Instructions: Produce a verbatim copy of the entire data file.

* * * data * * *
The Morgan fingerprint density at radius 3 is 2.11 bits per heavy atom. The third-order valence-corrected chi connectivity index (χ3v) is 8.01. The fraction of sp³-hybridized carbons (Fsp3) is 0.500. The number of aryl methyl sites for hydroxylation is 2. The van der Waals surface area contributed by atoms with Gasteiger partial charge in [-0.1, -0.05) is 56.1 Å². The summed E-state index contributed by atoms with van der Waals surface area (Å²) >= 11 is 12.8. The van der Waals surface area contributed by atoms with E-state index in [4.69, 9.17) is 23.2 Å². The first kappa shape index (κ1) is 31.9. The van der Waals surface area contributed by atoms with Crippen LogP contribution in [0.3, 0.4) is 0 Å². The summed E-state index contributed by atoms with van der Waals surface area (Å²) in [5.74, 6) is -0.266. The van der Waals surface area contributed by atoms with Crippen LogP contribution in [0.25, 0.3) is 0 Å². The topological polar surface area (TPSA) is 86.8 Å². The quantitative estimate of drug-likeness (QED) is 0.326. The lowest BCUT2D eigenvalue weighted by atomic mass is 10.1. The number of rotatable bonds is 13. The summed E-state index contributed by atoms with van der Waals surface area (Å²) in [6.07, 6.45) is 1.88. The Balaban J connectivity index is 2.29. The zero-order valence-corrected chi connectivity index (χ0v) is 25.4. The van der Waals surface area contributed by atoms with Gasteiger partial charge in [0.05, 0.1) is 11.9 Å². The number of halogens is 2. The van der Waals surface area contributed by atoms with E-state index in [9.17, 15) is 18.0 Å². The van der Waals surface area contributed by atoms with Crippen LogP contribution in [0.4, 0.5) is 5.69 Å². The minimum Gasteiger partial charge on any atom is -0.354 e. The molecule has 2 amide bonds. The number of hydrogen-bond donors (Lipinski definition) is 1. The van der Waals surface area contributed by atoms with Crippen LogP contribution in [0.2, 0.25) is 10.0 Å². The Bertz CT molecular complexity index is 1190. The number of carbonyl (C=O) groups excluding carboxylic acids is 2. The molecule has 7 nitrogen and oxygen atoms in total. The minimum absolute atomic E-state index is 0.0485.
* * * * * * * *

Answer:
The Morgan fingerprint density at radius 3 is 2.11 bits per heavy atom. The third-order valence-corrected chi connectivity index (χ3v) is 8.01. The fraction of sp³-hybridized carbons (Fsp3) is 0.500. The number of aryl methyl sites for hydroxylation is 2. The van der Waals surface area contributed by atoms with Gasteiger partial charge in [-0.1, -0.05) is 56.1 Å². The summed E-state index contributed by atoms with van der Waals surface area (Å²) >= 11 is 12.8. The van der Waals surface area contributed by atoms with E-state index in [4.69, 9.17) is 23.2 Å². The first kappa shape index (κ1) is 31.9. The van der Waals surface area contributed by atoms with Crippen LogP contribution in [0.3, 0.4) is 0 Å². The summed E-state index contributed by atoms with van der Waals surface area (Å²) in [5.74, 6) is -0.266. The van der Waals surface area contributed by atoms with Crippen LogP contribution in [0.25, 0.3) is 0 Å². The topological polar surface area (TPSA) is 86.8 Å². The quantitative estimate of drug-likeness (QED) is 0.326. The lowest BCUT2D eigenvalue weighted by atomic mass is 10.1. The number of rotatable bonds is 13. The summed E-state index contributed by atoms with van der Waals surface area (Å²) in [6.07, 6.45) is 1.88. The Balaban J connectivity index is 2.29. The zero-order valence-corrected chi connectivity index (χ0v) is 25.4. The van der Waals surface area contributed by atoms with Gasteiger partial charge in [0.05, 0.1) is 11.9 Å². The number of halogens is 2. The van der Waals surface area contributed by atoms with E-state index in [9.17, 15) is 18.0 Å². The van der Waals surface area contributed by atoms with Crippen LogP contribution in [0.4, 0.5) is 5.69 Å². The minimum Gasteiger partial charge on any atom is -0.354 e. The molecule has 2 amide bonds. The number of hydrogen-bond donors (Lipinski definition) is 1. The van der Waals surface area contributed by atoms with Crippen LogP contribution in [0.2, 0.25) is 10.0 Å². The Bertz CT molecular complexity index is 1190. The number of carbonyl (C=O) groups excluding carboxylic acids is 2. The molecule has 7 nitrogen and oxygen atoms in total. The minimum absolute atomic E-state index is 0.0485.